Facing intensifying scrutiny from American and foreign regulators, Google has named the prominent Internet security firm Stroz Friedberg to review the software code that triggered the collection of more than 600 gigabytes of data through unsecured WiFi networks in more than 30 countries.
Stroz Friedberg, which has offices in New York, Washington, San Francisco, London and other cities, could produce a report by the end of the week on its investigation into how the code was included in the software for Google’s fleet of “Street View” cars, a Google representative said. James M. Aquilina, executive managing director of Stroz Friedberg, confirmed the firm had been hired but declined further comment.
Google acknowleged in its official company blog on May 14 that its Street View cars, which collect geographic data for Google Map products as well as the identifying codes and locations of private WiFi networks, had also reached into unsecured networks and collected snippets of data traveling through them, such as e-mail, photos, Internet searches or other other private information.
Google said the collection of so-called “payload data” was inadvertent and that the data had never been used in any Google products. But the disclosure has angered politicians and privacy advocates in Washington and around the world, triggering three separate requests from Congress — and now, at least two states — for a detailed explanation.
Monday, the attorney general of Connecticut, Richard Blumenthal, announced he had delivered more than a dozen detailed questions to Google lawyers, including the number of personal and business WiFi networks from which Street View cars collected data in Connecticut. Also on Monday, Australia’s attorney general said he would investigate whether Google broke that country’s wiretapping and privacy laws.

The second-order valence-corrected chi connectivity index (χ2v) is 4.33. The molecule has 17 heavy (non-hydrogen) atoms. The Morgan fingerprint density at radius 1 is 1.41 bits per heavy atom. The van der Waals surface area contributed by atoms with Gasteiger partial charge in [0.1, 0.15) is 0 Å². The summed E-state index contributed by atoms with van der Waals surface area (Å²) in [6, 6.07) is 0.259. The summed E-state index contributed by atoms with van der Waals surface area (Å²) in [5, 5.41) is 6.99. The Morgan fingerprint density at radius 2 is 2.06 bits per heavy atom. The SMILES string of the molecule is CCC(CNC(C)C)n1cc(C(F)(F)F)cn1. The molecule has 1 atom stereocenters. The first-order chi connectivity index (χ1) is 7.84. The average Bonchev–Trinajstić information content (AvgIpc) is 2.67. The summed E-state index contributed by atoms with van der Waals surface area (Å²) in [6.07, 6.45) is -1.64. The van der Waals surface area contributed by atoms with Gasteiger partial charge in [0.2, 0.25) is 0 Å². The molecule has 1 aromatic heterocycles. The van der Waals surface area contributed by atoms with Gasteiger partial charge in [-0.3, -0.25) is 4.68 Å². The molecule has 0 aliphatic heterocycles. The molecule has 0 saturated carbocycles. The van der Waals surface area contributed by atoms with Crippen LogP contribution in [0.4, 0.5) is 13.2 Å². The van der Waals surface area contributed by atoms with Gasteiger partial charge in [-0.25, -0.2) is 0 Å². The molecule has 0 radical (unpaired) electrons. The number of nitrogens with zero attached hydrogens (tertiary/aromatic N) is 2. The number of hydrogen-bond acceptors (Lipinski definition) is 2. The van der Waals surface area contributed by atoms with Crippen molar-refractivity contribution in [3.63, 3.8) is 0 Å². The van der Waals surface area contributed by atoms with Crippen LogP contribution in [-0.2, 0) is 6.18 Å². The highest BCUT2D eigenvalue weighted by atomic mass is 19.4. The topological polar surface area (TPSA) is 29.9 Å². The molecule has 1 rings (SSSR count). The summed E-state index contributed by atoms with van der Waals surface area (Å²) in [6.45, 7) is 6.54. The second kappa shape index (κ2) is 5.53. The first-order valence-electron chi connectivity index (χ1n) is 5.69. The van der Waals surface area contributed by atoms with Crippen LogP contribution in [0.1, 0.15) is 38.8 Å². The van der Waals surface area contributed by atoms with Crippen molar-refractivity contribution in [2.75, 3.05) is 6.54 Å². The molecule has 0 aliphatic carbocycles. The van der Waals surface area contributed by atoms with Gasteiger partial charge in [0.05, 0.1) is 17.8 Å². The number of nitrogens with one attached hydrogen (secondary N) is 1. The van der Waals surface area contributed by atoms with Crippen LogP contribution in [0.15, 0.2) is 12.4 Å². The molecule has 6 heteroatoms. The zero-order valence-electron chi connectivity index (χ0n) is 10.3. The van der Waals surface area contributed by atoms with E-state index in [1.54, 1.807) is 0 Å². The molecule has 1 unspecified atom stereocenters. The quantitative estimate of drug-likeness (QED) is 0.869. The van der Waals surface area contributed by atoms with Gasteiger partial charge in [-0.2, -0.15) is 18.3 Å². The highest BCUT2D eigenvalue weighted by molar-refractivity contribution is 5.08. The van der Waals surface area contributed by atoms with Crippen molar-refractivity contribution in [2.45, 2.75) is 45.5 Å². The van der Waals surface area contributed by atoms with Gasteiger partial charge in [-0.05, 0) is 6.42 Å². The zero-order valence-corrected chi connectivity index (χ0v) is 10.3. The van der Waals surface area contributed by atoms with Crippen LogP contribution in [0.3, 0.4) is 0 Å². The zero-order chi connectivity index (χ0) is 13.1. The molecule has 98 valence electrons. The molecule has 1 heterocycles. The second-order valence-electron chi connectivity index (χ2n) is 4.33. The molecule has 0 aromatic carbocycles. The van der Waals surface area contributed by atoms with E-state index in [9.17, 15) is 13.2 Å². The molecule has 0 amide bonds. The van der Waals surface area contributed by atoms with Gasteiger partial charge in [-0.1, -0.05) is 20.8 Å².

On Friday, the attorney general of Missouri, Chris Koster, wrote to Google lawyers in Mountain View asking the company to retain any documents, data, e-mail or other information Street View cars collected from WiFi networks in that state.
“It is unclear whether Google’s conduct violated federal or state law when it intercepted this data,” Koster wrote to Google on Friday. “But there can be no doubt that the company’s conduct implicates the privacy concerns of Missouri residents.”
At the request of data collection authorities from other countries, Google has now deleted all payload data its Street View cars collected in Denmark, Ireland and Austria, a Google representative said Monday.
In the U.S. and other countries, however, authorities and members of Congress including U.S. Rep. John Conyers, D-Michigan, chairman of the House Judiciary Committee, and Rep. Henry Waxman, D-Los Angeles, chairman of House Committee on Energy and Commerce, have asked Google to retain the data pending their inquiries. Many experts expect Congress to hold hearings on the matter later this summer.
“We are concerned that Google did not disclose until long after the fact that consumer’s Internet use was being recorded, analyzed and perhaps profiled,” Waxman wrote Google, in a letter co-signed by two other Congressmen.